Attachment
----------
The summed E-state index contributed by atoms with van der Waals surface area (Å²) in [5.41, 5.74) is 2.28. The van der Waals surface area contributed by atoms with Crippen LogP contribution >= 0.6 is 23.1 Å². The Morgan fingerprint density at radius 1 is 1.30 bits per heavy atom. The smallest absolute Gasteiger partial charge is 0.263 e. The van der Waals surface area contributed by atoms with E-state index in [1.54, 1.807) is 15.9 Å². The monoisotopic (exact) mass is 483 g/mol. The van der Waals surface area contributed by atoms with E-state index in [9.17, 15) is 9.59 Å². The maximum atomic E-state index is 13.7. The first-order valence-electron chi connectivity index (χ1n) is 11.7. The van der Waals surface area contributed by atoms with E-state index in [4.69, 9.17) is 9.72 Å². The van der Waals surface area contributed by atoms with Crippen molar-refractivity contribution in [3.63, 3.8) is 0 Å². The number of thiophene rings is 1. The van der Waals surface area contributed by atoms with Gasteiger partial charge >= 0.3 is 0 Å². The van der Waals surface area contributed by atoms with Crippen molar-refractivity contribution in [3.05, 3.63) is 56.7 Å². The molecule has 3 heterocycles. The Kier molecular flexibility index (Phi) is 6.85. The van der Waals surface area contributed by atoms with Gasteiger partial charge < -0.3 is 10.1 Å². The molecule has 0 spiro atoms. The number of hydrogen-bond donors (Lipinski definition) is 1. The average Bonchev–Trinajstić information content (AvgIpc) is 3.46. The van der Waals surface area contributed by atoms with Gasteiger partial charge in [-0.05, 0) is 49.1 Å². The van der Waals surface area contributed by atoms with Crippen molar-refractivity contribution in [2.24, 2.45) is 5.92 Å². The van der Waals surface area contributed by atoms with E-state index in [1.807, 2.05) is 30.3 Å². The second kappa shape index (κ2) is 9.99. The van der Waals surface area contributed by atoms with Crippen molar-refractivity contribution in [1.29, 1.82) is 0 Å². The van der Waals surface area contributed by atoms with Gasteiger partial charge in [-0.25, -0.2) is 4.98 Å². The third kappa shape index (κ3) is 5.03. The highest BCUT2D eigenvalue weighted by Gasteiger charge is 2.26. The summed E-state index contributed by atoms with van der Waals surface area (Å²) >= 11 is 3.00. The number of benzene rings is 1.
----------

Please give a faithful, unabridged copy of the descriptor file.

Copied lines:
The summed E-state index contributed by atoms with van der Waals surface area (Å²) in [5.41, 5.74) is 2.28. The van der Waals surface area contributed by atoms with Crippen LogP contribution >= 0.6 is 23.1 Å². The Morgan fingerprint density at radius 1 is 1.30 bits per heavy atom. The smallest absolute Gasteiger partial charge is 0.263 e. The van der Waals surface area contributed by atoms with E-state index in [1.54, 1.807) is 15.9 Å². The monoisotopic (exact) mass is 483 g/mol. The van der Waals surface area contributed by atoms with E-state index in [9.17, 15) is 9.59 Å². The maximum atomic E-state index is 13.7. The first-order valence-electron chi connectivity index (χ1n) is 11.7. The van der Waals surface area contributed by atoms with E-state index in [4.69, 9.17) is 9.72 Å². The van der Waals surface area contributed by atoms with Crippen molar-refractivity contribution in [3.63, 3.8) is 0 Å². The number of thiophene rings is 1. The van der Waals surface area contributed by atoms with Gasteiger partial charge >= 0.3 is 0 Å². The van der Waals surface area contributed by atoms with Crippen molar-refractivity contribution in [3.05, 3.63) is 56.7 Å². The molecule has 3 heterocycles. The Kier molecular flexibility index (Phi) is 6.85. The van der Waals surface area contributed by atoms with Gasteiger partial charge < -0.3 is 10.1 Å². The molecule has 0 spiro atoms. The number of hydrogen-bond donors (Lipinski definition) is 1. The average Bonchev–Trinajstić information content (AvgIpc) is 3.46. The van der Waals surface area contributed by atoms with Gasteiger partial charge in [-0.05, 0) is 49.1 Å². The van der Waals surface area contributed by atoms with Crippen molar-refractivity contribution in [2.24, 2.45) is 5.92 Å². The van der Waals surface area contributed by atoms with E-state index in [1.807, 2.05) is 30.3 Å². The second kappa shape index (κ2) is 9.99. The van der Waals surface area contributed by atoms with Crippen molar-refractivity contribution in [1.29, 1.82) is 0 Å². The van der Waals surface area contributed by atoms with Gasteiger partial charge in [-0.25, -0.2) is 4.98 Å². The third kappa shape index (κ3) is 5.03. The highest BCUT2D eigenvalue weighted by Gasteiger charge is 2.26. The summed E-state index contributed by atoms with van der Waals surface area (Å²) >= 11 is 3.00. The number of benzene rings is 1.